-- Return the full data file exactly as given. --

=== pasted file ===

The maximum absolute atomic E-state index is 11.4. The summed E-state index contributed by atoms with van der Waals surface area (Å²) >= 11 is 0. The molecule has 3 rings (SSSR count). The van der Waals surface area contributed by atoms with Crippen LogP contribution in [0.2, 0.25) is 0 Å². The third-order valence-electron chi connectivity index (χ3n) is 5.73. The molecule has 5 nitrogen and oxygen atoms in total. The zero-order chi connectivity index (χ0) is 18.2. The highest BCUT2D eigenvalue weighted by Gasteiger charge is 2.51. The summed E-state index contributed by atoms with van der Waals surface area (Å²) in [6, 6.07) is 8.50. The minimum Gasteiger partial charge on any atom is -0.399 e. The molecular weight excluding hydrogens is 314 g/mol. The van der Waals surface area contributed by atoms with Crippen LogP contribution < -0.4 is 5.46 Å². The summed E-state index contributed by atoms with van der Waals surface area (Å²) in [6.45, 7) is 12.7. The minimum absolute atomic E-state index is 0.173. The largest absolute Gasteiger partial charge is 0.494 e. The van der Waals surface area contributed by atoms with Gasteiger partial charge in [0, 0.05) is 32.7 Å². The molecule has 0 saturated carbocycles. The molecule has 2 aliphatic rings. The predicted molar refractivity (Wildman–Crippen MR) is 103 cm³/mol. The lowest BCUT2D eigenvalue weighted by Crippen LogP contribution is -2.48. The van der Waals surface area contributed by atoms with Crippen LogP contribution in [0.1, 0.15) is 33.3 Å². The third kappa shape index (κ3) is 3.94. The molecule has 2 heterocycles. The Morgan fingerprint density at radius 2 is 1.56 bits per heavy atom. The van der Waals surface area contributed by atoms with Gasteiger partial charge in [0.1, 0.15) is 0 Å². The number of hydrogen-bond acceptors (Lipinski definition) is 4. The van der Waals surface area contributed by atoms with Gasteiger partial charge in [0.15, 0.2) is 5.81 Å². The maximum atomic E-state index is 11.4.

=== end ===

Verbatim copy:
The maximum absolute atomic E-state index is 11.4. The summed E-state index contributed by atoms with van der Waals surface area (Å²) >= 11 is 0. The molecule has 3 rings (SSSR count). The van der Waals surface area contributed by atoms with Crippen LogP contribution in [0.2, 0.25) is 0 Å². The third-order valence-electron chi connectivity index (χ3n) is 5.73. The molecule has 5 nitrogen and oxygen atoms in total. The zero-order chi connectivity index (χ0) is 18.2. The highest BCUT2D eigenvalue weighted by Gasteiger charge is 2.51. The summed E-state index contributed by atoms with van der Waals surface area (Å²) in [6, 6.07) is 8.50. The minimum Gasteiger partial charge on any atom is -0.399 e. The molecular weight excluding hydrogens is 314 g/mol. The van der Waals surface area contributed by atoms with Crippen LogP contribution < -0.4 is 5.46 Å². The summed E-state index contributed by atoms with van der Waals surface area (Å²) in [6.45, 7) is 12.7. The minimum absolute atomic E-state index is 0.173. The largest absolute Gasteiger partial charge is 0.494 e. The van der Waals surface area contributed by atoms with Gasteiger partial charge in [0, 0.05) is 32.7 Å². The molecule has 0 saturated carbocycles. The molecule has 2 aliphatic rings. The predicted molar refractivity (Wildman–Crippen MR) is 103 cm³/mol. The lowest BCUT2D eigenvalue weighted by Crippen LogP contribution is -2.48. The van der Waals surface area contributed by atoms with Crippen LogP contribution in [0.1, 0.15) is 33.3 Å². The third kappa shape index (κ3) is 3.94. The molecule has 2 heterocycles. The Morgan fingerprint density at radius 2 is 1.56 bits per heavy atom. The van der Waals surface area contributed by atoms with Gasteiger partial charge in [0.1, 0.15) is 0 Å². The number of hydrogen-bond acceptors (Lipinski definition) is 4. The van der Waals surface area contributed by atoms with Gasteiger partial charge in [0.15, 0.2) is 5.81 Å². The maximum atomic E-state index is 11.4.